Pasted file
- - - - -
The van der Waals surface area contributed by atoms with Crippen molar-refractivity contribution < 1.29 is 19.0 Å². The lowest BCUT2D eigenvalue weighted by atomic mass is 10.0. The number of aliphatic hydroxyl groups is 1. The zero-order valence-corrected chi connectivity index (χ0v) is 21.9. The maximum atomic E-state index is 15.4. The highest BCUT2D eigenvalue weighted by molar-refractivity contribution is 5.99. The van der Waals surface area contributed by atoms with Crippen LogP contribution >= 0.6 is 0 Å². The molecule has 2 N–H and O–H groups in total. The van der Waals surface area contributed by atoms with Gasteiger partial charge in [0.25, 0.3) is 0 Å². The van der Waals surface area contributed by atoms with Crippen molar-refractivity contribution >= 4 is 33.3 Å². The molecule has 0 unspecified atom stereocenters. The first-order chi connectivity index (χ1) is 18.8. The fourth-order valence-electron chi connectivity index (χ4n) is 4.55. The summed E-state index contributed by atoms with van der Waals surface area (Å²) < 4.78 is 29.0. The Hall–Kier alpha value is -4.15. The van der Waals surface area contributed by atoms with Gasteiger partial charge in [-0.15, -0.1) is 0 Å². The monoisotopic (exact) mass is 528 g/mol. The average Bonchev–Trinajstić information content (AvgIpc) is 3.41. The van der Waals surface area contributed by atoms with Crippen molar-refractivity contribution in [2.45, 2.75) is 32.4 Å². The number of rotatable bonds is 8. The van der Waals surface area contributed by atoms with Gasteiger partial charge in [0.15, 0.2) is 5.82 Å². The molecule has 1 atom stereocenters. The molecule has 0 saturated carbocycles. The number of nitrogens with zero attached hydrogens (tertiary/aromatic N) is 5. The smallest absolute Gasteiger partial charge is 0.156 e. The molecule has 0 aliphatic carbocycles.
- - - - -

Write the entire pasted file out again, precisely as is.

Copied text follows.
The van der Waals surface area contributed by atoms with Crippen molar-refractivity contribution < 1.29 is 19.0 Å². The lowest BCUT2D eigenvalue weighted by atomic mass is 10.0. The number of aliphatic hydroxyl groups is 1. The zero-order valence-corrected chi connectivity index (χ0v) is 21.9. The maximum atomic E-state index is 15.4. The highest BCUT2D eigenvalue weighted by molar-refractivity contribution is 5.99. The van der Waals surface area contributed by atoms with Crippen LogP contribution >= 0.6 is 0 Å². The molecule has 2 N–H and O–H groups in total. The van der Waals surface area contributed by atoms with Gasteiger partial charge in [0.25, 0.3) is 0 Å². The van der Waals surface area contributed by atoms with Crippen molar-refractivity contribution >= 4 is 33.3 Å². The molecule has 0 unspecified atom stereocenters. The first-order chi connectivity index (χ1) is 18.8. The fourth-order valence-electron chi connectivity index (χ4n) is 4.55. The summed E-state index contributed by atoms with van der Waals surface area (Å²) < 4.78 is 29.0. The Hall–Kier alpha value is -4.15. The van der Waals surface area contributed by atoms with Gasteiger partial charge in [-0.15, -0.1) is 0 Å². The monoisotopic (exact) mass is 528 g/mol. The average Bonchev–Trinajstić information content (AvgIpc) is 3.41. The van der Waals surface area contributed by atoms with Crippen molar-refractivity contribution in [2.45, 2.75) is 32.4 Å². The number of rotatable bonds is 8. The van der Waals surface area contributed by atoms with Gasteiger partial charge in [0.15, 0.2) is 5.82 Å². The molecule has 1 atom stereocenters. The molecule has 0 saturated carbocycles. The number of nitrogens with zero attached hydrogens (tertiary/aromatic N) is 5. The smallest absolute Gasteiger partial charge is 0.156 e. The molecule has 0 aliphatic carbocycles.